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Hyperhidrosis

Hyperhidrosis is excessive perspiration which can be either primary or secondary to the systemic diseases or medications.

Primary hyperhidrosis 

The aetiology of primary hyperhidrosis is idiopathic highest incidence among young patients without any comorbidities onset of symptoms is usually observed in individuals aged 14–25 years and their intensity reduce with time in most patients in 30–50% of cases, a positive family history of the disease can be observed, which suggests a potential genetic background of the hyperhidrosis excessive perspiration usually manifests as a solitary area or multiple symmetrically localized areas. The most frequently affected areas of the body are axillae (about 50%), soles (about 30%), palms (about 25%), and face (about 20%).

The symptoms that patients commonly complain about are sweaty stains on clothing, shoes or touched objects (for example paper sheets), visible sweat drops on the forehead, wet handshakes or sensation of body odor.  The primary type of sweat overproduction occurs episodically and can be triggered by emotions and stress.  In addition, the symptoms emerge during daytime and disappear oversleep other rare variants of primary hyperhidrosis include:

  • Hexsel’s hyperhidrosis is characterized by excessive perspiration in the groin region, which can expand to anterior thigh surface, pubis, external genital organs and gluteal fissure.

Secondary hyperhidrosis 

 Affects older patients and may result from fever, physiological processes like pregnancy or menopause as well as comorbid systemic diseases, drug adverse reactions or complications of medical procedures (for example after thoracic sympathectomy most often manifests itself as a generalized overproduction of sweat.  The symptoms can also appear in asymmetrically localized areas. The disease is not associated with any familial inheritance and may characteristically manifest itself during sleep as the night sweats 

The most common triggering factors involve proliferative diseases, endocrinopathies, cardiac, infectious, nervous system diseases, metabolic and psychiatric disorders.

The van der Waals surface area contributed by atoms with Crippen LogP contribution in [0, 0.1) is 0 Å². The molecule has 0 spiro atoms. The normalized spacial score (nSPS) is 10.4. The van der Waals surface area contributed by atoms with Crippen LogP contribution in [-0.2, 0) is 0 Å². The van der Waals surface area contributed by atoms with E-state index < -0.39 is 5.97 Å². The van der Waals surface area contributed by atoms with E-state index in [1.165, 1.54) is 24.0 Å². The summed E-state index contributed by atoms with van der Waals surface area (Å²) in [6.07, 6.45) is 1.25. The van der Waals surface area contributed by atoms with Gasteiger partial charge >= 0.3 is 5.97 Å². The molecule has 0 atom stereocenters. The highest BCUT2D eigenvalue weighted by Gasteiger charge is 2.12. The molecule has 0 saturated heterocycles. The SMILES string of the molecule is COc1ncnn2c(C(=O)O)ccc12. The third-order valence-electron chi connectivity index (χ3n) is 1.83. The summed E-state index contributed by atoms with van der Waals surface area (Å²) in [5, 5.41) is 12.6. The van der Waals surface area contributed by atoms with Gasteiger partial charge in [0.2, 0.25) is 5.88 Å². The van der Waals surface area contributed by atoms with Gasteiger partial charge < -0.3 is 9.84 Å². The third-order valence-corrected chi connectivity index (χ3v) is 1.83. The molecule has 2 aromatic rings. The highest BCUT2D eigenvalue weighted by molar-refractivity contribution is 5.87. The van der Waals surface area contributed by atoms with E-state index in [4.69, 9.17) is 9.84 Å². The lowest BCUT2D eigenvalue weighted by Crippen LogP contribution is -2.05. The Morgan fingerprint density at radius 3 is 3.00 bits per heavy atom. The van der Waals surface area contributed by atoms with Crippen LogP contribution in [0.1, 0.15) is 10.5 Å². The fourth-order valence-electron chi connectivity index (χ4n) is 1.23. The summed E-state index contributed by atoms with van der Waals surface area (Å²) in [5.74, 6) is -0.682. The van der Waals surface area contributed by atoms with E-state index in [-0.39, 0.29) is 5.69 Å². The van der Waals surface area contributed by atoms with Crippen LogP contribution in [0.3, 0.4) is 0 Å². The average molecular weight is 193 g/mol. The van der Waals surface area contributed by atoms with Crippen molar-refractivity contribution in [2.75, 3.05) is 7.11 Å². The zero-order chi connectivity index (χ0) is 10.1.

Excessive perspiration can also develop from adverse reactions after intake of a wide range of medications like opioid analgesics and cyclooxygenase inhibitors, antibiotics and antivirals, cardiac and hypotensive medicaments, antidepressants and mood stabilizers, anticholinergic agents, antipyretics, hypoglycemic agents or topically used formulas (for example Gluc corticosteroids, isotretinoin). 

Secondary hyperhidrosis may also rarely manifest itself as a localized excessive perspiration, especially in the face area. It can be induced by intake of spicy meals, impairment of the sympathetic nervous system associated with pathology of the parotid gland (known as the Frey syndrome) or as a compensatory reaction after endoscopic thoracic sympathectomy.

Treatments

  • Antiperspirants containing   the aluminum salts are a base- line treatment option of the mild and moderate sweat overproduction 
  • Glycopyrrolate is an anticholinergic agent, currently available as a 0.5–4% concentrated topical formulation recommended for the craniofacial and gustatory sweating treatment. 
  • 3% and 10% oxybutynin gel for the focal hyperhidrosis management. Both demonstrated meaningful symptom reduction and patients’ life quality enhancement. Although considerable systemic side. 

Oral treatment is given as an option for those who do not respond to topical treatments. Options include glycopyrrolate and oxybutynin.

Treatments performed in doctors’ rooms include:

  • Iontophoresis
  • Microwave thermolysis, radiofrequency therapy, ultrasound and laser treatments
  • Botox injection

Surgical options are offered to the most severe cases not responding to above treatments. They include local destruction of sweat glands or disruption of the sympathetic nerves sweat overproduction contribute to the major deterioration of patients ‘quality of life. 

It affects many areas of life, such as psychological, social and even economic areas, leading to the disruption of daily life activities. It constitutes a heavy burden for patients leading to self-isolation and loss of self-esteem. 

Researchers have observed an association between hyperhidrosis and the overall greater risk of psychiatric diseases, including depression. Hyperhidrosis has also a direct effect on skin condition by interfering with its natural protective mechanisms. This leads to an increased risk of dermatological conditions among affected patients, especially of fungal, bacterial and less often viral origin. Therefore, excessive perspiration constitutes a complex problem that requires a diligent professional care supported by the novel hyperhidrosis treatment modalities.

We therefore encourage people suffering from hyperhidrosis to see their dermatologist for treatments.

 

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